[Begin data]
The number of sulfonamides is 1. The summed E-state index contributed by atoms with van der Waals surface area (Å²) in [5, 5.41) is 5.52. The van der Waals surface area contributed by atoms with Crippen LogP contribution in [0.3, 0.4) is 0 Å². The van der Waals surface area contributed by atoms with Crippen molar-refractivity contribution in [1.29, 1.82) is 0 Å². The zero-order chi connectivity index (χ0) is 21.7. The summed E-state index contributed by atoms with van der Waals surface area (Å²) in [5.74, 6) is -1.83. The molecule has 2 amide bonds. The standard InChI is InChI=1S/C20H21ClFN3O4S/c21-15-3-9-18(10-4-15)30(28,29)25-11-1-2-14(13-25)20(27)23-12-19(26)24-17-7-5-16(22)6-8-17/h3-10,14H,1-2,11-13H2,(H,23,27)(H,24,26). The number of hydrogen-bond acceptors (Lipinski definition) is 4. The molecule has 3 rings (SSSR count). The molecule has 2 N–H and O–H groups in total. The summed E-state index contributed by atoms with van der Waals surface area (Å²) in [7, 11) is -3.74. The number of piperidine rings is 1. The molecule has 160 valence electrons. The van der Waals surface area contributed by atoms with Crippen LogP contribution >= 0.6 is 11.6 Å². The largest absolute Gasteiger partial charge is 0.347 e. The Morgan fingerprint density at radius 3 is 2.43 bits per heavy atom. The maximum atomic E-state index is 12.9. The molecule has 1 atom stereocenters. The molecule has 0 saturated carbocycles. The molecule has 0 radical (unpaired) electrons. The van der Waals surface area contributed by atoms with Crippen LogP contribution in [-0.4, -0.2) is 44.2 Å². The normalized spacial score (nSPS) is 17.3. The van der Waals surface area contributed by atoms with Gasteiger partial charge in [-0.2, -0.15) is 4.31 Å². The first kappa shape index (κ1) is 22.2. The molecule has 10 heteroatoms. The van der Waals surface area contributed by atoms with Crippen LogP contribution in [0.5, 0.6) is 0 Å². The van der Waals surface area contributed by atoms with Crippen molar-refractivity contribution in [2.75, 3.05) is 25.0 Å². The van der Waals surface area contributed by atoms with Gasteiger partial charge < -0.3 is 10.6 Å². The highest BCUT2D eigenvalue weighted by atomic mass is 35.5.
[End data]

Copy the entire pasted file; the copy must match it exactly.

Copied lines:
The number of sulfonamides is 1. The summed E-state index contributed by atoms with van der Waals surface area (Å²) in [5, 5.41) is 5.52. The van der Waals surface area contributed by atoms with Crippen LogP contribution in [0.3, 0.4) is 0 Å². The van der Waals surface area contributed by atoms with Crippen molar-refractivity contribution in [1.29, 1.82) is 0 Å². The zero-order chi connectivity index (χ0) is 21.7. The summed E-state index contributed by atoms with van der Waals surface area (Å²) in [5.74, 6) is -1.83. The molecule has 2 amide bonds. The standard InChI is InChI=1S/C20H21ClFN3O4S/c21-15-3-9-18(10-4-15)30(28,29)25-11-1-2-14(13-25)20(27)23-12-19(26)24-17-7-5-16(22)6-8-17/h3-10,14H,1-2,11-13H2,(H,23,27)(H,24,26). The number of hydrogen-bond acceptors (Lipinski definition) is 4. The molecule has 3 rings (SSSR count). The molecule has 2 N–H and O–H groups in total. The summed E-state index contributed by atoms with van der Waals surface area (Å²) in [7, 11) is -3.74. The number of piperidine rings is 1. The molecule has 160 valence electrons. The van der Waals surface area contributed by atoms with Crippen LogP contribution >= 0.6 is 11.6 Å². The largest absolute Gasteiger partial charge is 0.347 e. The Morgan fingerprint density at radius 3 is 2.43 bits per heavy atom. The maximum atomic E-state index is 12.9. The molecule has 1 atom stereocenters. The molecule has 0 saturated carbocycles. The molecule has 0 radical (unpaired) electrons. The van der Waals surface area contributed by atoms with Crippen LogP contribution in [-0.4, -0.2) is 44.2 Å². The normalized spacial score (nSPS) is 17.3. The van der Waals surface area contributed by atoms with Gasteiger partial charge in [-0.2, -0.15) is 4.31 Å². The first kappa shape index (κ1) is 22.2. The molecule has 10 heteroatoms. The van der Waals surface area contributed by atoms with Crippen LogP contribution in [0.5, 0.6) is 0 Å². The van der Waals surface area contributed by atoms with Crippen molar-refractivity contribution in [2.75, 3.05) is 25.0 Å². The van der Waals surface area contributed by atoms with Gasteiger partial charge < -0.3 is 10.6 Å². The highest BCUT2D eigenvalue weighted by atomic mass is 35.5.